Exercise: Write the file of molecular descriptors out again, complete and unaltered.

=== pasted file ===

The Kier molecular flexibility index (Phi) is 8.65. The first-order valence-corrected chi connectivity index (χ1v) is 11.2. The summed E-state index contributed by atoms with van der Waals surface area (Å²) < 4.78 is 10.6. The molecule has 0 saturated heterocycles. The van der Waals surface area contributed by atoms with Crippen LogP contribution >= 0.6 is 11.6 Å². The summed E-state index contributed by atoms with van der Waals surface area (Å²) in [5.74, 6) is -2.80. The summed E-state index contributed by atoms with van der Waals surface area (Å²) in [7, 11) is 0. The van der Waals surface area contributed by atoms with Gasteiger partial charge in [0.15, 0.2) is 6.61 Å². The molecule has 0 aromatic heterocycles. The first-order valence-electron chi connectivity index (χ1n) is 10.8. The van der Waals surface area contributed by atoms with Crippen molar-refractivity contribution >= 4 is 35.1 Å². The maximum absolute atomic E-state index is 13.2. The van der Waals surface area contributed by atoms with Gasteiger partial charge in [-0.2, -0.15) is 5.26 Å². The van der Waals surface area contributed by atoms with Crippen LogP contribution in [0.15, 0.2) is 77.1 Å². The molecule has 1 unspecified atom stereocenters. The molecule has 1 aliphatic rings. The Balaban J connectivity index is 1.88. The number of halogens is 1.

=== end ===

The Kier molecular flexibility index (Phi) is 8.65. The first-order valence-corrected chi connectivity index (χ1v) is 11.2. The summed E-state index contributed by atoms with van der Waals surface area (Å²) < 4.78 is 10.6. The molecule has 0 saturated heterocycles. The van der Waals surface area contributed by atoms with Crippen LogP contribution >= 0.6 is 11.6 Å². The summed E-state index contributed by atoms with van der Waals surface area (Å²) in [5.74, 6) is -2.80. The summed E-state index contributed by atoms with van der Waals surface area (Å²) in [7, 11) is 0. The van der Waals surface area contributed by atoms with Gasteiger partial charge in [0.15, 0.2) is 6.61 Å². The molecule has 0 aromatic heterocycles. The first-order valence-electron chi connectivity index (χ1n) is 10.8. The van der Waals surface area contributed by atoms with Crippen molar-refractivity contribution >= 4 is 35.1 Å². The maximum absolute atomic E-state index is 13.2. The van der Waals surface area contributed by atoms with Gasteiger partial charge in [-0.2, -0.15) is 5.26 Å². The van der Waals surface area contributed by atoms with Crippen LogP contribution in [0.15, 0.2) is 77.1 Å². The molecule has 1 unspecified atom stereocenters. The molecule has 1 aliphatic rings. The Balaban J connectivity index is 1.88. The number of halogens is 1.